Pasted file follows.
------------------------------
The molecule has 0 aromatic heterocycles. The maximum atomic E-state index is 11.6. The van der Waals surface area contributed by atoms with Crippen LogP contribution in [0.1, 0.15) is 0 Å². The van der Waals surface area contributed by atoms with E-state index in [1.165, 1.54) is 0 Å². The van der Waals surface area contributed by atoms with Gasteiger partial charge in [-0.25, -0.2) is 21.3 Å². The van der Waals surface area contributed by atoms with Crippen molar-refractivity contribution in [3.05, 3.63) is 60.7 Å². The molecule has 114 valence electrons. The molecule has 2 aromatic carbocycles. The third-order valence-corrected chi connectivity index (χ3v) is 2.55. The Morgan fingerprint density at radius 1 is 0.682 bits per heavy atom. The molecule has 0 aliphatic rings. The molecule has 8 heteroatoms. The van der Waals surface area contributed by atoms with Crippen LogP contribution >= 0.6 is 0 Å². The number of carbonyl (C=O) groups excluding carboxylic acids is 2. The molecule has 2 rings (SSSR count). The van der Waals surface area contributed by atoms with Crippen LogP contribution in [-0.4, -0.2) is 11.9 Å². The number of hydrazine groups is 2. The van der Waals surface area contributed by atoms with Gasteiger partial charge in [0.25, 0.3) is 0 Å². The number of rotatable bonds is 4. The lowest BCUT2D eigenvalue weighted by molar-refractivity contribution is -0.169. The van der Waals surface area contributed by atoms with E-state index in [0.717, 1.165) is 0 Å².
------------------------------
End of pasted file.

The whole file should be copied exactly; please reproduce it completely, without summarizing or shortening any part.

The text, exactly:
The molecule has 0 aromatic heterocycles. The maximum atomic E-state index is 11.6. The van der Waals surface area contributed by atoms with Crippen LogP contribution in [0.1, 0.15) is 0 Å². The van der Waals surface area contributed by atoms with E-state index in [1.165, 1.54) is 0 Å². The van der Waals surface area contributed by atoms with Gasteiger partial charge in [-0.25, -0.2) is 21.3 Å². The van der Waals surface area contributed by atoms with Crippen molar-refractivity contribution in [3.05, 3.63) is 60.7 Å². The molecule has 114 valence electrons. The molecule has 2 aromatic carbocycles. The third-order valence-corrected chi connectivity index (χ3v) is 2.55. The Morgan fingerprint density at radius 1 is 0.682 bits per heavy atom. The molecule has 0 aliphatic rings. The molecule has 8 heteroatoms. The van der Waals surface area contributed by atoms with Crippen LogP contribution >= 0.6 is 0 Å². The number of carbonyl (C=O) groups excluding carboxylic acids is 2. The molecule has 2 rings (SSSR count). The van der Waals surface area contributed by atoms with Crippen LogP contribution in [-0.4, -0.2) is 11.9 Å². The number of hydrazine groups is 2. The van der Waals surface area contributed by atoms with Gasteiger partial charge in [0.25, 0.3) is 0 Å². The number of rotatable bonds is 4. The lowest BCUT2D eigenvalue weighted by molar-refractivity contribution is -0.169. The van der Waals surface area contributed by atoms with E-state index in [0.717, 1.165) is 0 Å².